Policy Making in Multilevel Systems
Federalism, Decentralisation, and Performance in the OECD Countries
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Page Extent: 242
Table of Contents:
Does the territorial state organisation matter for effective policy making, and if so, in what way? So far, we know relatively little about its effects on policy making and policy outputs.
Starting from the hypothesis that decentralised policy making has positive effects whereas federalism has a slightly negative impact on policy performance, this book systematically tests the independent and interdependent effects of different combinations of federal/unitary and decentralised/centralised structures of decision making and implementation.
Based on a mixed methods design it first quantitatively tests the relationships for the OECD countries in cross-sectional as well as panel designs. In a second step, qualitative case studies are conducted for four countries: federal-centralised Austria, federal-decentralised Switzerland, unitary-decentralised Denmark, and unitary-centralised Ireland. The authors study two space-related policy areas, both with regard to the decision making and the implementation stage of the policy-making process: regional policy and transport policy.
'As reformers around the world grapple with ways to improve the effectiveness of public policy, this book offers a timely and insightful comparative analysis of public policy making in four different states. The states are chosen to reflect federal/unitary and centralised/decentralised systems of government, and the authors assess whether these differences in institutional arrangements matter in policy performance in areas such as transport and regional economic development. The authors use an analytical framework that transcends the conventional federal-unitary dichotomy, and draw on both quantitative and qualitative data to show the positive effects of decentralisation on policy performance, rather than federalism per se. The book makes a valuable contribution to our understanding of policy development and the often overlooked question of policy implementation in different institutional settings. There is plenty of stimulating material here for those interested in policy making, implementation, public administration and intergovernmental relations.'
Dr Mark Callanan
Institute of Public Administration
'The book represents a theoretically and empirically ambitious attempt to answer the persistent question 'does federalism matter?' Distinguishing between and combining the political-science focus on unitary versus federal modes of policy making and the public-finance focus on centralised versus decentralised modes of policy implementation, the authors seek to identify the impact of different configurations on the policy performance of OECD states. On the basis of a great variety of quantitative cross-sectional and panel analyses and of matched case studies, they show that decentralisation generally has positive effects on policy performance, whereas the effect of federalism tends to be ambiguous or negative. This innovative study is bound to dominate debates in comparative federalism research for years to come.'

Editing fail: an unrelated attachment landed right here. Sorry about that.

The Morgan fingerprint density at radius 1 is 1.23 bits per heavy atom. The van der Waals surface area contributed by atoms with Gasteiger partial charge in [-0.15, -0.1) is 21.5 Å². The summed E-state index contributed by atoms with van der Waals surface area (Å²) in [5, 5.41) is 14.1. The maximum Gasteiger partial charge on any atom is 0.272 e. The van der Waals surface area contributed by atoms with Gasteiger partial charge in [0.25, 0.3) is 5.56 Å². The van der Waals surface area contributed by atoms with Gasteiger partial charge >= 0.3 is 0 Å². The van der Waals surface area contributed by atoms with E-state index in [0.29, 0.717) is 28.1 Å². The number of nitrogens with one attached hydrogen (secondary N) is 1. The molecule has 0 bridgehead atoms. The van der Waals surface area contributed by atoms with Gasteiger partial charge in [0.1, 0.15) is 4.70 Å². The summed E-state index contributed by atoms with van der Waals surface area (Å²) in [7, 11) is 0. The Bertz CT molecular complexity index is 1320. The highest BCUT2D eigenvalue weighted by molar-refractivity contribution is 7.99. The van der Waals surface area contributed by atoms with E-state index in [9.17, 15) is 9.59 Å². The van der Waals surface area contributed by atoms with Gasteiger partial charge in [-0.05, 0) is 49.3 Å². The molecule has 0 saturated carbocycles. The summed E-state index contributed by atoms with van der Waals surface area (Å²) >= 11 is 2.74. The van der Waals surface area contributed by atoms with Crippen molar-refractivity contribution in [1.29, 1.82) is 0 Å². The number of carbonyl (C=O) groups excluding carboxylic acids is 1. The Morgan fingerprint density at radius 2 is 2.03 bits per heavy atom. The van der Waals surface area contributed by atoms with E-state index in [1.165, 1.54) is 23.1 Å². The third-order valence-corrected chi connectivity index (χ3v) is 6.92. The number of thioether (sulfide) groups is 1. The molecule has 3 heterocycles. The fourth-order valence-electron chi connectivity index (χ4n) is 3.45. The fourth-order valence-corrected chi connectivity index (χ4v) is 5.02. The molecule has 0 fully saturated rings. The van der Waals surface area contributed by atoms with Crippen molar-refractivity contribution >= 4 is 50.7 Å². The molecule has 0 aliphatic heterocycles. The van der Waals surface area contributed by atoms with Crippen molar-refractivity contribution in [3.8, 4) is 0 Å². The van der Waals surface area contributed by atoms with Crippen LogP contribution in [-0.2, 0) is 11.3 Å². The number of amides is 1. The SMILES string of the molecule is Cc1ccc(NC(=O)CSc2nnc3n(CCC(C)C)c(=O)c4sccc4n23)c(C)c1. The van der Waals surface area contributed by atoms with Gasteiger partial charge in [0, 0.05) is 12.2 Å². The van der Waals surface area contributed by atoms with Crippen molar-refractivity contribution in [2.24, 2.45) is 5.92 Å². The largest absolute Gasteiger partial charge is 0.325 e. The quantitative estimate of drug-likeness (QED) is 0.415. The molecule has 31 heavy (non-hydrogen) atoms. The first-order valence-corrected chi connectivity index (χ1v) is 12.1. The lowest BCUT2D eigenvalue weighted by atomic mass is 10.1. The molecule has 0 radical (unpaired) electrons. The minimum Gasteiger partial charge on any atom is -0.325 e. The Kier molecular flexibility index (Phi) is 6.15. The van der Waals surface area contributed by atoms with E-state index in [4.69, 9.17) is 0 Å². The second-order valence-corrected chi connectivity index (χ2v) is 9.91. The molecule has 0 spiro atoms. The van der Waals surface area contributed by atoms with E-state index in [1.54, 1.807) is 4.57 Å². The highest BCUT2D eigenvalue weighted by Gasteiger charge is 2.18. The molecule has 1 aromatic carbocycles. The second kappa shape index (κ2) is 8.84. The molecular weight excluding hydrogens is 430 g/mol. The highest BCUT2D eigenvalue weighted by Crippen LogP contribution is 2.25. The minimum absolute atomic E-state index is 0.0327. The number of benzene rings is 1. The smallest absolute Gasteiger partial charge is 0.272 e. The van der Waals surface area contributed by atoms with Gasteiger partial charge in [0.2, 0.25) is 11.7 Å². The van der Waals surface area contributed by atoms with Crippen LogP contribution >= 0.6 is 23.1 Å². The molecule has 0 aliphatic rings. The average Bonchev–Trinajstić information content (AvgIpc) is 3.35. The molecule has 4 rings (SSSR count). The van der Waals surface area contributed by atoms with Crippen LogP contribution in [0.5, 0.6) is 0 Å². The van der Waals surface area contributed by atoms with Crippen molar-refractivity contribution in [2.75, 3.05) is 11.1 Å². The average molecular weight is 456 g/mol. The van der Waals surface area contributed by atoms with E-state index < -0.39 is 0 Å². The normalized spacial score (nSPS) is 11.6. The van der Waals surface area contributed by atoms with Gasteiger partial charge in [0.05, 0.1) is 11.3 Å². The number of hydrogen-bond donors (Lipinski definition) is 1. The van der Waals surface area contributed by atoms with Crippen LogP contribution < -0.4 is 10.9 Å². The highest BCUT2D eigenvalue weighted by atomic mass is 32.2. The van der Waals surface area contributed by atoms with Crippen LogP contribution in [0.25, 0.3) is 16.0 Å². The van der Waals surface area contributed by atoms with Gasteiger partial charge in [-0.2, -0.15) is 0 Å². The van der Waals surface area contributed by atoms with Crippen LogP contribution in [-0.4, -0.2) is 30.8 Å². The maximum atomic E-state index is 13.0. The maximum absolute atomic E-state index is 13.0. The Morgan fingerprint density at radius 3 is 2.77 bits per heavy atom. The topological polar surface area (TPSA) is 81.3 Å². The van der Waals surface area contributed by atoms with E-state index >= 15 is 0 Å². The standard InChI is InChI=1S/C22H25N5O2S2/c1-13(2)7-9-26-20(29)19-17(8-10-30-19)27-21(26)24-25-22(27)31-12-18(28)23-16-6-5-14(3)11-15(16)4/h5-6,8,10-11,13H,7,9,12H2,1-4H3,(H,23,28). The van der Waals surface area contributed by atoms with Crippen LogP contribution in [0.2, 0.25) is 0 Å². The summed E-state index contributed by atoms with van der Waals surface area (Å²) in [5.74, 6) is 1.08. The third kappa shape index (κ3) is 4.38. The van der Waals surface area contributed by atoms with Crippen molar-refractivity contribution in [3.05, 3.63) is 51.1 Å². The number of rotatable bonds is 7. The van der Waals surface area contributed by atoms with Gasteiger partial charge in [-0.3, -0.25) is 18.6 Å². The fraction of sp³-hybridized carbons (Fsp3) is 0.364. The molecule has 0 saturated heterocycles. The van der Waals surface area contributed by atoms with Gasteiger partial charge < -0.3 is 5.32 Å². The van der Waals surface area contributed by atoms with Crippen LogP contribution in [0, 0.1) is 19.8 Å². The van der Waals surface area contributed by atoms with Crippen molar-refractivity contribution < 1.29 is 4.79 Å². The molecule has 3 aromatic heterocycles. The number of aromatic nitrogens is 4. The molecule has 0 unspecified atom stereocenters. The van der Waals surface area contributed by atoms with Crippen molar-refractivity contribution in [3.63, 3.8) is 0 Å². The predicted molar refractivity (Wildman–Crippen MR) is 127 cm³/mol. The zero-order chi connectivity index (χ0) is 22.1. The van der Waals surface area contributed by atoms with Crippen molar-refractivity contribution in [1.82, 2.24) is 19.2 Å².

Professor Dr Fritz W Scharpf
Emeritus Director, Max Planck Institute for the Studies of Societies
'Does federalism matter for policy performance, and how? This is the key question which Biela, Hennl and Kaiser have sought to answer in their landmark study of Policy-making in Multilevel Systems. Using a mixed-method research design, the authors separate the effects of federal and unitary, from centralised and decentralised multilevel systems, generating a much more nuanced understanding of the virtues and perils of federalism than what is known from previous research. To test for causality they complement their quantitative analysis with qualitative research in two policy areas (regional development and transport policy) in federal and unitary Austria, unitary but decentralsed Denmark, unitary and centralised Ireland and federal and decentralised Switzerland. The authors provide a much more nuanced understanding of the effects of multilevel systems derived from political science and economics, and they demonstrate that by itself there is nothing deterministic in the impact of federalism or decentralisation on policy performance. For students of federalism, decentralisation and public policy analysis this is a must read.'
Senior Lecturer, University of Edinburgh and Co-Convenor, ECPR Standing Group on Federalism & Regionalism